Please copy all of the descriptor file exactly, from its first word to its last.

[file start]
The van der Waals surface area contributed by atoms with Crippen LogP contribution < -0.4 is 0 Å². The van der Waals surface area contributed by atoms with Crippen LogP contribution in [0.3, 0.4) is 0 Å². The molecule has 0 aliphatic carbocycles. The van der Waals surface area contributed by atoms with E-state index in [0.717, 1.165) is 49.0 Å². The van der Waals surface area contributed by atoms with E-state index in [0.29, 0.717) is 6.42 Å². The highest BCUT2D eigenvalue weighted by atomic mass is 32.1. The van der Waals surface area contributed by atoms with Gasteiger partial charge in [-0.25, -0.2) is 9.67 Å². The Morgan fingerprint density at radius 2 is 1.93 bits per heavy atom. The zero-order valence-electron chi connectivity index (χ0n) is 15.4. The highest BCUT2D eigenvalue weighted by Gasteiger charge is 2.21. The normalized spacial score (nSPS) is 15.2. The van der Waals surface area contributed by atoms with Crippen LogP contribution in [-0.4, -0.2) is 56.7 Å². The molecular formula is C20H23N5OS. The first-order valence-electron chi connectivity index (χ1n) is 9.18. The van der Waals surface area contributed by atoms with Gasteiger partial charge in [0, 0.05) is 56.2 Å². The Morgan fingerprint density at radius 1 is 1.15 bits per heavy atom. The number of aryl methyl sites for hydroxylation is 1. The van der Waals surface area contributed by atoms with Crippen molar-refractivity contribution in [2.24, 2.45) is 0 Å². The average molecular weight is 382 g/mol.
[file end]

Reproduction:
The van der Waals surface area contributed by atoms with Crippen LogP contribution < -0.4 is 0 Å². The van der Waals surface area contributed by atoms with Crippen LogP contribution in [0.3, 0.4) is 0 Å². The molecule has 0 aliphatic carbocycles. The van der Waals surface area contributed by atoms with E-state index in [0.717, 1.165) is 49.0 Å². The van der Waals surface area contributed by atoms with E-state index in [0.29, 0.717) is 6.42 Å². The highest BCUT2D eigenvalue weighted by atomic mass is 32.1. The van der Waals surface area contributed by atoms with Gasteiger partial charge in [-0.25, -0.2) is 9.67 Å². The Morgan fingerprint density at radius 2 is 1.93 bits per heavy atom. The zero-order valence-electron chi connectivity index (χ0n) is 15.4. The highest BCUT2D eigenvalue weighted by Gasteiger charge is 2.21. The normalized spacial score (nSPS) is 15.2. The van der Waals surface area contributed by atoms with Crippen LogP contribution in [-0.4, -0.2) is 56.7 Å². The molecular formula is C20H23N5OS. The first-order valence-electron chi connectivity index (χ1n) is 9.18. The van der Waals surface area contributed by atoms with Gasteiger partial charge in [0, 0.05) is 56.2 Å². The Morgan fingerprint density at radius 1 is 1.15 bits per heavy atom. The number of aryl methyl sites for hydroxylation is 1. The van der Waals surface area contributed by atoms with Crippen molar-refractivity contribution in [2.24, 2.45) is 0 Å². The average molecular weight is 382 g/mol.